A much greater poverty . . .

Zita the Spacegirl is the first graphic novel in the trilogy by Ben Hatke.

Zita the Spacegirl #1Amazon Link

Synopsis (from Goodreads):  Zita’s life took a cosmic left turn in the blink of an eye. When her best friend is abducted by an alien doomsday cult, Zita leaps to the rescue and finds herself a stranger on a strange planet. Humanoid chickens and neurotic robots are shocking enough as new experiences go, but Zita is even more surprised to find herself taking on the role of intergalactic hero. Before long, aliens in all shapes and sizes don’t even phase her. Neither do ancient prophecies, doomed planets, or even a friendly con man who takes a mysterious interest in Zita’s quest.

Discussion and thoughts: This graphic novel was hard for me to follow. However, I enjoyed the overall plot, which ultimately is about helping and caring for others above the self.   As Zita searches for her friend, she runs into many who need her help.  She stops her quest to help every need she sees. In many ways, this story reminded me of the Parable of the Good Samaritan (Lk 10:25-37).  Those she helps are strangers and not even of the same species.  Yet, she stops her mission to help others, and this help is on a personal level.  She touches them and fixes their “wounds,” she has a conversation with them, she listens to their problems, and her selflessness converts a con man.

It was interesting to read a book about helping others during a time where I have been contemplating this more.  I know I am not the only one thinking about this more. Many people are asking themselves how they can help in the current COVID-19 pandemic.

The outbreak of the coronavirus adds a new twist as we are asked to follow new social distancing ideas. Given this, most of the suggestions online have to do with financial help.  All nonessential businesses have been forced to close, so many ideas center around helping small businesses survive such as buying gift cards or grabbing takeout at a local restaurant.  Charities, such as the food bank or homeless shelters, also first suggest donating money to their cause.

I understand the need for financial support, especially for local businesses.   Allowing people the ability to support themselves and their families is one of the highest forms of charity.  I also get the importance of giving to organized charities.  Combining resources allows more people to be served.  For example, giving money to a food bank that buys bulk food is cheaper, more organized, and people know where they can go to receive food. The church is asking for more money also because churches are where many people go when they need financial help, and many are losing their jobs. Giving money allows us to help and yet remain safe from contracting the virus. We are called to tithing often in both the Old and New Testament, and even Jesus gives this command personally:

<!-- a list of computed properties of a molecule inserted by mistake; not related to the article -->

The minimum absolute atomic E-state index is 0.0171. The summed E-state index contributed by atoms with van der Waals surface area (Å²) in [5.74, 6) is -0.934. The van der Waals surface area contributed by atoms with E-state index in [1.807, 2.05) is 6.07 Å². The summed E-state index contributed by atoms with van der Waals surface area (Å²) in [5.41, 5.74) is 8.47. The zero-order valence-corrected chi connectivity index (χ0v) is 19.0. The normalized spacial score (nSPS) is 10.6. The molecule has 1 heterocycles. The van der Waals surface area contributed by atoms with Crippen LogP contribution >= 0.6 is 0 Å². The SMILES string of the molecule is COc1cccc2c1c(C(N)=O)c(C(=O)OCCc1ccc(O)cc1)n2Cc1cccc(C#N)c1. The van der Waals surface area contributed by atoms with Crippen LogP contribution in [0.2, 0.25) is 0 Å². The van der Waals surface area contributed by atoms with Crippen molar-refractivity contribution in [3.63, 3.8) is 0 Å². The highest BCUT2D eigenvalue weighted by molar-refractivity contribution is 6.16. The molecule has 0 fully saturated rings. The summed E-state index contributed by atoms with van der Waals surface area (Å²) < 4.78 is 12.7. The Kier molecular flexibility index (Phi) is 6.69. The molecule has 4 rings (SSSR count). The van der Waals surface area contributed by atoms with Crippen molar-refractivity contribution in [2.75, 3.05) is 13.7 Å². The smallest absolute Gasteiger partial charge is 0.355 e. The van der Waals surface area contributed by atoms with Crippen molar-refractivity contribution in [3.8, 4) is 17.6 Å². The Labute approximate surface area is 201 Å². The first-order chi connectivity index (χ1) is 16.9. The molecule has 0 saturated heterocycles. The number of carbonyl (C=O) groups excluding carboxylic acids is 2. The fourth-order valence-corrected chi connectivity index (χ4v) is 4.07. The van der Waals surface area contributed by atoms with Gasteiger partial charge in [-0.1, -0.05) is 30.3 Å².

Mt 19:21 Jesus answered, “If you want to be perfect, go, sell your possessions and give to the poor, and you will have treasure in heaven. Then come, follow me.”

I’m not against giving money, but my concern has been in thinking about how the world will look when we come out of isolating ourselves from society.  Especially in the younger generation, where we are stressing social distancing from each other.   I volunteer in a few places, and there is no longer any interaction between the volunteers and those we serve.  The food bank has become about packing boxes and placing them on the sidewalk and leaving them there for those in need to pick up in their cars. Resource Centers now put diapers and formula on the sidewalk for pick up.  Even the medical community has started this drive-by service where they come out in hazmat suits to solely check physical needs.

Are these concepts of “helping people” going to linger once this pandemic has passed?  A world where everything is drive-by or delivered?  Will we continue to not interact with each other, and especially no touching? A world where our idea of helping people will solely be about meeting material needs.

Fear can have lasting effects on young minds, and we are telling children to fear contact with others.

Zita the Spacegirl helped many in this graphic novel, but it was always more about how she treated them on a personal level, not solely on what she gave them.  She became their friend and cared about who they were.

Jesus tells us to love one another as He loved us: Love each other as I have loved you (Jn 15:12).

Jesus helped others on a personal level.  He touched them.  He talked to them.  He listened to them.  Jesus’ help always came with a relationship, and we are called to “live just as he lived” (1 Jn 2:6).  He interacted and touched those that were deemed ‘unclean’.

We have to love as Jesus did, and that is interacting with people.  Love is having a relationship with people. Love is giving of the self more than it is of providing material items. One of the reasons St. Teresa of Calcutta was such an inspiration is because she touched the poor, she interacted with the poor, and her hospice focused on being with people while they died.  Her ministry was about being there for people, not only meeting their material needs.

For me, I don’t see an emphasis on this kind of help right now. I am sure there are a lot of people who live alone, and they are being forgotten during these times, and they are lonely.  I hope when we come out of this, we don’t forget about helping people on a personal level.  I hope the idea of charity stops being a drive-by exchange of goods.

St Teresa of Calcutta quote

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